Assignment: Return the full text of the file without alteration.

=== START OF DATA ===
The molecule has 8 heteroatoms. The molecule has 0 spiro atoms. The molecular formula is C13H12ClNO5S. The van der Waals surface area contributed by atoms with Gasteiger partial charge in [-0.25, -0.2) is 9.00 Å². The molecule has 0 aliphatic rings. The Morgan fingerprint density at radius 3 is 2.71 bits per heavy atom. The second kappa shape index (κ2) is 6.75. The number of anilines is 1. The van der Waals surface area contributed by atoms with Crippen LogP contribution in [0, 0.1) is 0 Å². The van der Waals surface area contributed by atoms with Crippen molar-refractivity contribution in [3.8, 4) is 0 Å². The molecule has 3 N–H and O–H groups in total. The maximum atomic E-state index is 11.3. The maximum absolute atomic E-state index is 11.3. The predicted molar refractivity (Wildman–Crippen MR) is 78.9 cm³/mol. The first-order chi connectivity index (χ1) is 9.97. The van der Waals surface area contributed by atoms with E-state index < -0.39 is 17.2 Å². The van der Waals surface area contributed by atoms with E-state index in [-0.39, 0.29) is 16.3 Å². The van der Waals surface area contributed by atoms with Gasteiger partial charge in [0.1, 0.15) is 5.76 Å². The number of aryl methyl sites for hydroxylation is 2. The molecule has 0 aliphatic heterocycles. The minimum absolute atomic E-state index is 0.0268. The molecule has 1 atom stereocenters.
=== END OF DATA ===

The molecule has 8 heteroatoms. The molecule has 0 spiro atoms. The molecular formula is C13H12ClNO5S. The van der Waals surface area contributed by atoms with Gasteiger partial charge in [-0.25, -0.2) is 9.00 Å². The molecule has 0 aliphatic rings. The Morgan fingerprint density at radius 3 is 2.71 bits per heavy atom. The second kappa shape index (κ2) is 6.75. The number of anilines is 1. The van der Waals surface area contributed by atoms with Crippen LogP contribution in [0, 0.1) is 0 Å². The van der Waals surface area contributed by atoms with Crippen molar-refractivity contribution in [3.8, 4) is 0 Å². The molecule has 3 N–H and O–H groups in total. The maximum atomic E-state index is 11.3. The maximum absolute atomic E-state index is 11.3. The predicted molar refractivity (Wildman–Crippen MR) is 78.9 cm³/mol. The first-order chi connectivity index (χ1) is 9.97. The van der Waals surface area contributed by atoms with E-state index < -0.39 is 17.2 Å². The van der Waals surface area contributed by atoms with E-state index in [-0.39, 0.29) is 16.3 Å². The van der Waals surface area contributed by atoms with Gasteiger partial charge in [0.1, 0.15) is 5.76 Å². The number of aryl methyl sites for hydroxylation is 2. The molecule has 0 aliphatic heterocycles. The minimum absolute atomic E-state index is 0.0268. The molecule has 1 atom stereocenters.